Tuesday, June 12, 2007

"Peach Row" --- SOLD


You guessed it - peaches again. It is summer in the Texas hillcountry and the peaches are overflowing. Expect them to continue - at least until I get sick of them.
Peaches are a real challenge for me to paint. I am used to shiny objects and easy highlights to pull it all together. Peaches are fuzzy and have subtle color transitions. I really liked the purple here, and tried to pull out the green in the peaches to compliment the purple. Someone asked me once if I always think about color schemes when I start a painting. I do. Mostly I go by instinct, but I have found that if I add a compliment to the dominant color somewhere in the painting, even if subtle (or not) it is more successful.

6 comments:

Lynne said...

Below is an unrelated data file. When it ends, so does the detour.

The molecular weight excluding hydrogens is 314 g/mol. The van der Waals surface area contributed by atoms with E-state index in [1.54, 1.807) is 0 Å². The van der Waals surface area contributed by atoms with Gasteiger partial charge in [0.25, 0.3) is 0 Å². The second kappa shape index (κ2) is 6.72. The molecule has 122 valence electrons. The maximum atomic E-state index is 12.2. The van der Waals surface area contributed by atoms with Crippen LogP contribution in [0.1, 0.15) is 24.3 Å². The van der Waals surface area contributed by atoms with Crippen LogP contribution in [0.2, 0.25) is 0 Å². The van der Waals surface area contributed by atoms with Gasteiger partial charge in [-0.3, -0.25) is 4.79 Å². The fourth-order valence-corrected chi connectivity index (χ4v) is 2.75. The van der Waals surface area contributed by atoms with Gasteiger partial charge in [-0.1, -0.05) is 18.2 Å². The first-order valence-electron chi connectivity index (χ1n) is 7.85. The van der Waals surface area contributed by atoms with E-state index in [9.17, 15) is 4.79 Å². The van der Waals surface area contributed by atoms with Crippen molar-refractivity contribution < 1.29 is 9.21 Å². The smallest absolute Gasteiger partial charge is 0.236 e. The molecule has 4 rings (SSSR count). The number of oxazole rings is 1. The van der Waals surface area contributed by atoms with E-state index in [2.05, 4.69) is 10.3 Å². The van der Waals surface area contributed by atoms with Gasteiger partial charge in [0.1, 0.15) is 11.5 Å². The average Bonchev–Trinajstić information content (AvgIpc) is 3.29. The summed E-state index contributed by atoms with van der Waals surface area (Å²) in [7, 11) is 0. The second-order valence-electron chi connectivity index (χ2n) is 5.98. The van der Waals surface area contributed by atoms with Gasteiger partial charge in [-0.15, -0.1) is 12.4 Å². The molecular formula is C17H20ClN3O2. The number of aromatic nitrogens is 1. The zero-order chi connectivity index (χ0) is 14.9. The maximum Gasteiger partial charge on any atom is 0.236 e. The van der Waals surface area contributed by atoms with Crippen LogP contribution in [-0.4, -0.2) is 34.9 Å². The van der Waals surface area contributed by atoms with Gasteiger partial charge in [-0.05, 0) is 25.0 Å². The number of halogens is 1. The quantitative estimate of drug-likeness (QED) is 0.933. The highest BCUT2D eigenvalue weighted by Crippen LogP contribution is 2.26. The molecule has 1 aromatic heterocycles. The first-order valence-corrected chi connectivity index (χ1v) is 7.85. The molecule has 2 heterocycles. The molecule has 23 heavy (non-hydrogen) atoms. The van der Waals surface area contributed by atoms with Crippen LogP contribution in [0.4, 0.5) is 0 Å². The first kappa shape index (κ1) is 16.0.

Scrumptious colors Carol!
Lynne

Debbie Miller said...

Love the color in this.
do you ever frame these little ones? I love to paint on the 6x6 squares but am having a hard time finding good (and inexpensive) frames. any advice? thanks Deb

JMahorney said...

Wow. There so much energy from all the color play. I would love to see you do a video (like timelapse).

Also, I love hearing you talk more about your paintings. I look forward to it everyday. :)

Sarah Fox said...

These are so beautiful!! I love all the color you put in there, the blue, green and bright red. This is one of my favorites!!!

(((((ED)))))) said...

Hi Carol,

I am a big fan of your work and have been looking for some time now! I did give painting a day a go but it fizzled after a while! - My trouble is composition....i can fiddle around with apples 4 ages and it either looks to bunched up or all over the place! You are great at compostion, have u got any tips??

Carol Marine said...

I read a great book once on composition. I HIGHLY recommend it. The idea is so simple. It's basically that the human eye loves variety, and that you never want to make two distances in a painting the same. The book says it MUCH better and more thoroughly. It's called: The Simple Secret to Better Painting: How to Immediately Improve Your Work with the One Rule of Composition, and it costs $17 on Amazon.